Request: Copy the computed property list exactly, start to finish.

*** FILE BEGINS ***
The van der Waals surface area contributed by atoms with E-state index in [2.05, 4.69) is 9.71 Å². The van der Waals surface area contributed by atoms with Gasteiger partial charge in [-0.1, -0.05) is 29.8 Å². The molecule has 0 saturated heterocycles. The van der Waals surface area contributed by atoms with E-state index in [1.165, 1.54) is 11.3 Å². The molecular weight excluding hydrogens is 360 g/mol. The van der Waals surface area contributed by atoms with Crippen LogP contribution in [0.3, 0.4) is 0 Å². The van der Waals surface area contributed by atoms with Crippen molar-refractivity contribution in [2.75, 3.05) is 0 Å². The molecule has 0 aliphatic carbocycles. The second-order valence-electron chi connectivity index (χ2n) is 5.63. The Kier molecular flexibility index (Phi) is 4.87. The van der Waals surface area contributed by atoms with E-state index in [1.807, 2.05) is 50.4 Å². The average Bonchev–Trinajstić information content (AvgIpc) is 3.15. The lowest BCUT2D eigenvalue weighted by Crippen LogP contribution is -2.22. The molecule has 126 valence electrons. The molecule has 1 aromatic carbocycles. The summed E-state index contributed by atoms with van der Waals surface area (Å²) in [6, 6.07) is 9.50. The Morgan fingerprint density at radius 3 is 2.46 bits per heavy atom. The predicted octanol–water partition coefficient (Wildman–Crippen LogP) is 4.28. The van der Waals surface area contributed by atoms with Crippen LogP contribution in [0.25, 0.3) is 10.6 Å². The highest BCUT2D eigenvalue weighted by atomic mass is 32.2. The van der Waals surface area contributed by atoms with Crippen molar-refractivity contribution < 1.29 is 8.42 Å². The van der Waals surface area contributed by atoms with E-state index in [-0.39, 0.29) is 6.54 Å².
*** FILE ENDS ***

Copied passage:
The van der Waals surface area contributed by atoms with E-state index in [2.05, 4.69) is 9.71 Å². The van der Waals surface area contributed by atoms with Gasteiger partial charge in [-0.1, -0.05) is 29.8 Å². The molecule has 0 saturated heterocycles. The van der Waals surface area contributed by atoms with E-state index in [1.165, 1.54) is 11.3 Å². The molecular weight excluding hydrogens is 360 g/mol. The van der Waals surface area contributed by atoms with Crippen LogP contribution in [0.3, 0.4) is 0 Å². The van der Waals surface area contributed by atoms with Crippen molar-refractivity contribution in [2.75, 3.05) is 0 Å². The molecule has 0 aliphatic carbocycles. The second-order valence-electron chi connectivity index (χ2n) is 5.63. The Kier molecular flexibility index (Phi) is 4.87. The van der Waals surface area contributed by atoms with E-state index in [1.807, 2.05) is 50.4 Å². The average Bonchev–Trinajstić information content (AvgIpc) is 3.15. The lowest BCUT2D eigenvalue weighted by Crippen LogP contribution is -2.22. The molecule has 126 valence electrons. The molecule has 1 aromatic carbocycles. The summed E-state index contributed by atoms with van der Waals surface area (Å²) in [6, 6.07) is 9.50. The Morgan fingerprint density at radius 3 is 2.46 bits per heavy atom. The predicted octanol–water partition coefficient (Wildman–Crippen LogP) is 4.28. The van der Waals surface area contributed by atoms with Crippen LogP contribution in [0.25, 0.3) is 10.6 Å². The highest BCUT2D eigenvalue weighted by atomic mass is 32.2. The van der Waals surface area contributed by atoms with Crippen molar-refractivity contribution < 1.29 is 8.42 Å². The van der Waals surface area contributed by atoms with E-state index in [-0.39, 0.29) is 6.54 Å².